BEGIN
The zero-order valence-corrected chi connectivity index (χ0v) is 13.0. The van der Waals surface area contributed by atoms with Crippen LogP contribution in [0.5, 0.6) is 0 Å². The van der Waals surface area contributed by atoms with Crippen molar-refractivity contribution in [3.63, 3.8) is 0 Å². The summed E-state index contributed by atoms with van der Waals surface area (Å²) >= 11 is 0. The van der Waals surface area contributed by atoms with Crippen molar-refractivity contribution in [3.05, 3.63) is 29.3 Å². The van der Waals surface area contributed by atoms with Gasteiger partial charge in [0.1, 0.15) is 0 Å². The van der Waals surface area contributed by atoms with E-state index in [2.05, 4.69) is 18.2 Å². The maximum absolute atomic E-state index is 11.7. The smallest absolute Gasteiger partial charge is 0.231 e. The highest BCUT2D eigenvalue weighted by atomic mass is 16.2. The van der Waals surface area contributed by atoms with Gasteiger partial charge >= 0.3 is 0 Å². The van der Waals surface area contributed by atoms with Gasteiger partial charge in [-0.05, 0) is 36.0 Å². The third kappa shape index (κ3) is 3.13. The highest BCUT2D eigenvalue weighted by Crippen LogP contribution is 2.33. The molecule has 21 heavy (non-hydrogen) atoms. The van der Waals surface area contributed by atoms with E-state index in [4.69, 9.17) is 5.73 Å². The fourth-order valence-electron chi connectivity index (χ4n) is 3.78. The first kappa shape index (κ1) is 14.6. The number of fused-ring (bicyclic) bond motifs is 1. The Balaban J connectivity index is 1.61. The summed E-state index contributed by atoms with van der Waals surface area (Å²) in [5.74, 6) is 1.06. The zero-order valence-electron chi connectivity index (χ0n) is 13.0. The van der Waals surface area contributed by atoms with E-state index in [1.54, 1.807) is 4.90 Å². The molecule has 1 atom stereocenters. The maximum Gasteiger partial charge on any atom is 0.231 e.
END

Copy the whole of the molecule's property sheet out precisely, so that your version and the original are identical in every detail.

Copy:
The zero-order valence-corrected chi connectivity index (χ0v) is 13.0. The van der Waals surface area contributed by atoms with Crippen LogP contribution in [0.5, 0.6) is 0 Å². The van der Waals surface area contributed by atoms with Crippen molar-refractivity contribution in [3.63, 3.8) is 0 Å². The summed E-state index contributed by atoms with van der Waals surface area (Å²) >= 11 is 0. The van der Waals surface area contributed by atoms with Crippen molar-refractivity contribution in [3.05, 3.63) is 29.3 Å². The van der Waals surface area contributed by atoms with Gasteiger partial charge in [0.1, 0.15) is 0 Å². The van der Waals surface area contributed by atoms with E-state index in [2.05, 4.69) is 18.2 Å². The maximum absolute atomic E-state index is 11.7. The smallest absolute Gasteiger partial charge is 0.231 e. The highest BCUT2D eigenvalue weighted by atomic mass is 16.2. The van der Waals surface area contributed by atoms with Gasteiger partial charge >= 0.3 is 0 Å². The van der Waals surface area contributed by atoms with Gasteiger partial charge in [-0.05, 0) is 36.0 Å². The third kappa shape index (κ3) is 3.13. The highest BCUT2D eigenvalue weighted by Crippen LogP contribution is 2.33. The molecule has 21 heavy (non-hydrogen) atoms. The van der Waals surface area contributed by atoms with E-state index in [4.69, 9.17) is 5.73 Å². The fourth-order valence-electron chi connectivity index (χ4n) is 3.78. The first kappa shape index (κ1) is 14.6. The number of fused-ring (bicyclic) bond motifs is 1. The Balaban J connectivity index is 1.61. The summed E-state index contributed by atoms with van der Waals surface area (Å²) in [5.74, 6) is 1.06. The zero-order valence-electron chi connectivity index (χ0n) is 13.0. The van der Waals surface area contributed by atoms with E-state index in [1.54, 1.807) is 4.90 Å². The molecule has 1 atom stereocenters. The maximum Gasteiger partial charge on any atom is 0.231 e.